Figure 3. Typical temporal and spatial scales of investigation of key processes driving the chemoautotrophic productivity in deep-sea hydrothermal vent systems, which need to be integrated to address the productivity of these ecosystems.
On the two fast-spreading ridges, the first year following an eruption is marked by a peak in sulfide (up to 50 mmol kg-1), combined with a high iron content (up to 6 mmol kg-1) of end-member fluids, denoting the direct interaction of dike and seawater (Butterfield et al., 1997; Von Damm et al., 1997; Von Damm and Lilley, 2004; Pester et al., 2014). On the Main Endeavor Field (JdFR), Lilley et al. (2003) highlighted a steep rise of the concentrations of sulfide and hydrogen in end-member fluids attributed to the magmatic event. Yet, the most remarkable characteristics of hydrothermal habitats in the months following the eruption is that LT-diffuse flows hosting microbial biofilms spread over large surface of the cooling lava (Tunnicliffe et al., 1997; Shank et al., 1998; Gulmann et al., 2015). So far, very limited chemical data are available for these early LT-diffuse flows but the high H2S/T reported for such microbial habitats one year after for the last eruption on EPR 9°50′N exceeds that of mature LT-diffuse flows (Mullineaux et al., 2012; O’Brien et al., 2015). Early post-eruption conditions are coupled with high colonization rates of microbial biofilm formation, as revealed by the formation of sulfur mats on new basalt surfaces exposed to diffuse flows within days (Gulmann et al., 2015; O’Brien et al., 2015). Pioneer colonist communities are composed almost exclusively of Campylobacteria such as Arcobacter and Sulfurovum. The diversity of diffuse-flow vent microbial communities evolves over monthly scales (from a few days to 9 months) to a more diverse assemblage including Gamma-, Delta-proteobacteria and Bacteroidetes (Gulmann et al., 2015). Carbon fixation by these early colonizers remain largely unconstrained owing to the wide diversity of, both, microbial metabolic capabilities and the spatial and temporal variability of in situ niche conditions (Sievert and Vetriani, 2012; Campbell et al., 2013).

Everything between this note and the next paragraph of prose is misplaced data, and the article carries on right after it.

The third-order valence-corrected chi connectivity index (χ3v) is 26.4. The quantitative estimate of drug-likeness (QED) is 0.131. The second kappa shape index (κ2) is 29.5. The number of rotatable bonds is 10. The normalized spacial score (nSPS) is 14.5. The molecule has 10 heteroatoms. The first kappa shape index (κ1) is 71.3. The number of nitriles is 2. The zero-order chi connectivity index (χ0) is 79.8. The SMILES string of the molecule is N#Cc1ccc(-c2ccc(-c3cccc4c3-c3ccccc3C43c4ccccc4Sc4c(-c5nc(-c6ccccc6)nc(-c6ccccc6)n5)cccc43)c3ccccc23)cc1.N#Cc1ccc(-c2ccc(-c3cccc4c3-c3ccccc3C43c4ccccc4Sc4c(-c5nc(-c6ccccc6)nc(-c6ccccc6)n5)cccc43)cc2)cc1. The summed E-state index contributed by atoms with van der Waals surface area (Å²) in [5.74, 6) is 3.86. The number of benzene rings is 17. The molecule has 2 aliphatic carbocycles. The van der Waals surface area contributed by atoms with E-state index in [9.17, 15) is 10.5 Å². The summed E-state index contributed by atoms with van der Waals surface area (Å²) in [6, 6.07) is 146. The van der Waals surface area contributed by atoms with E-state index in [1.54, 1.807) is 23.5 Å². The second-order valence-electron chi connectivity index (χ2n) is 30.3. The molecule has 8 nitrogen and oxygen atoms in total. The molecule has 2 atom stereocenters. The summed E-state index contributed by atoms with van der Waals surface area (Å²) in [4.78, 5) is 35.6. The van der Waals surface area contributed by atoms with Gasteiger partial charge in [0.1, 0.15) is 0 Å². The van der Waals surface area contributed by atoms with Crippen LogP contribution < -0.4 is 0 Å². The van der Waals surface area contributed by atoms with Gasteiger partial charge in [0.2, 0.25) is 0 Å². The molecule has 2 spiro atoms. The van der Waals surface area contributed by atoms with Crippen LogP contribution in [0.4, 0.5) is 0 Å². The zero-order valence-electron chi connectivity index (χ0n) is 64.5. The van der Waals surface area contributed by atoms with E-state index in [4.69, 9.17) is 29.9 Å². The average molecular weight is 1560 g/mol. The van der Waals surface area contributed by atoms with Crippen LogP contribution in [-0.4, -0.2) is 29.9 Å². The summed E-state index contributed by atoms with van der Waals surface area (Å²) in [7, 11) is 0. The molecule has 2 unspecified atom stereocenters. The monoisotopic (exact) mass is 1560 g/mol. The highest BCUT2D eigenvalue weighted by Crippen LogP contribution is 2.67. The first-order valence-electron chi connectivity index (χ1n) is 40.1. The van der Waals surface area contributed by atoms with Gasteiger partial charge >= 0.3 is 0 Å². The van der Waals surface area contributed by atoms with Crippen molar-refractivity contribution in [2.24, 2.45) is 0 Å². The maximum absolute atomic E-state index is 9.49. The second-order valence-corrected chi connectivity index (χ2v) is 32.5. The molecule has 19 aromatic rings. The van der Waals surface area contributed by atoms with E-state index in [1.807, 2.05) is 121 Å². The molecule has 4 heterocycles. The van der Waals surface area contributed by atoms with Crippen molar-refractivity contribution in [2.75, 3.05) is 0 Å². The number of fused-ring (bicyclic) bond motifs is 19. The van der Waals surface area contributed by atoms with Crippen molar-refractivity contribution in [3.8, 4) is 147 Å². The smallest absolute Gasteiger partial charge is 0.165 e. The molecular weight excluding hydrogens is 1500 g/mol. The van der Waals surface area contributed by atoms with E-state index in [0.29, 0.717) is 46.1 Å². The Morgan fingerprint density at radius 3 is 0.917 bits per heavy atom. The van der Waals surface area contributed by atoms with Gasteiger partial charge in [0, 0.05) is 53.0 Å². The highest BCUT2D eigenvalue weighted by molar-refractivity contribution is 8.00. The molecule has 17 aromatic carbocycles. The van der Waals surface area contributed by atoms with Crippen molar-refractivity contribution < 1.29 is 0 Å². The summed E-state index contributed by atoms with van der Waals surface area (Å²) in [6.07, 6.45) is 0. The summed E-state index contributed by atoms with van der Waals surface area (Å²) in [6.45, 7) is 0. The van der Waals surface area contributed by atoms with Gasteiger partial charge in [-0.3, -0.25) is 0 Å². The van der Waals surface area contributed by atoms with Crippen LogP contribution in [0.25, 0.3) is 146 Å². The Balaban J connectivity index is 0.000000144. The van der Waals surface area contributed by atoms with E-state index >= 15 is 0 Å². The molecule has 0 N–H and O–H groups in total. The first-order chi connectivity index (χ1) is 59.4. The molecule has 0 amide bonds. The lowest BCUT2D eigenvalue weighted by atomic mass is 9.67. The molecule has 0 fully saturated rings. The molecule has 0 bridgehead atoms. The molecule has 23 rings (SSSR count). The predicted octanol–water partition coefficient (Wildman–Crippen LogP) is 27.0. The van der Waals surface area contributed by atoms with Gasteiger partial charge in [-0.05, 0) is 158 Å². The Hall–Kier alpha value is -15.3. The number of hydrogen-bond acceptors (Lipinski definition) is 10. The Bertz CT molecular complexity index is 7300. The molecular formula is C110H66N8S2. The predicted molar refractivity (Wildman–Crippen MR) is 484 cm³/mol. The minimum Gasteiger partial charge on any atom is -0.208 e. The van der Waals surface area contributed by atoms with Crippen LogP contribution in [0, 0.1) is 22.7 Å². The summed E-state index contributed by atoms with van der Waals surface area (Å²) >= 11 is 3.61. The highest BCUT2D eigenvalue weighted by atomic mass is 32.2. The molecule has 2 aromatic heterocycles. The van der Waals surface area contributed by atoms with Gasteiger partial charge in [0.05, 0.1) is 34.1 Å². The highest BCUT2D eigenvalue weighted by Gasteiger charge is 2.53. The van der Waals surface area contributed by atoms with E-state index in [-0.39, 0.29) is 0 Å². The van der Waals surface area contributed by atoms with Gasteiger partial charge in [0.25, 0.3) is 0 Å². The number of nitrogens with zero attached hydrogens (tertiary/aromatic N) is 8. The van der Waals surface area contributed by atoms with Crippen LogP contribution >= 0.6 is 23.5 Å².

One-two years after the opening of new habitats on fresh lava, few pioneer species of symbiont-bearing invertebrates dominated the biomass of diffuse-flow habitats and chemosynthetic primary production (Tunnicliffe et al., 1997; Shank et al., 1998; Mullineaux et al., 2010, 2012). These early assemblages transitioned to mature assemblages after about 3 years with the decline of first colonizers and on-set of symbiotic species that dominated pre-eruption assemblages. As diverse communities of invertebrates build 3D-assemblages in the immediate periphery of diffusing vents, free-living microbial communities can colonize new habitats formed at their surface (Govenar and Fisher, 2007; Martins et al., 2009; Cuvelier et al., 2012) benefiting abundant grazer populations (e.g., polychaetes and gastropods) (Marcus et al., 2009). Though it is unknown how much free-living chemolithoautotrophic microbes contribute to biomass production in mature assemblages, strictly autotrophic organisms related to members of the genera Thioclava, Thiomicrospira, and Halothiobacillus have been identified in tubeworm and mussel assemblages at 9°50′N EPR (Lutz et al., 2008). The contribution of free-living microbes to the production of organic carbon might be even more important in the LT-diffuse flow habitats, where thick microbial mats formed within only a few weeks on experimental substrates deployed on chimney walls occupied by alvinellids (Taylor et al., 1999; Alain et al., 2004). Alvinella worms particularly create energy-rich habitats inside and around their tube, acting as ecosystem engineers promoting free-living chemolithoautotroph growth (Le Bris et al., 2005; Le Bris and Gaill, 2007, 2010).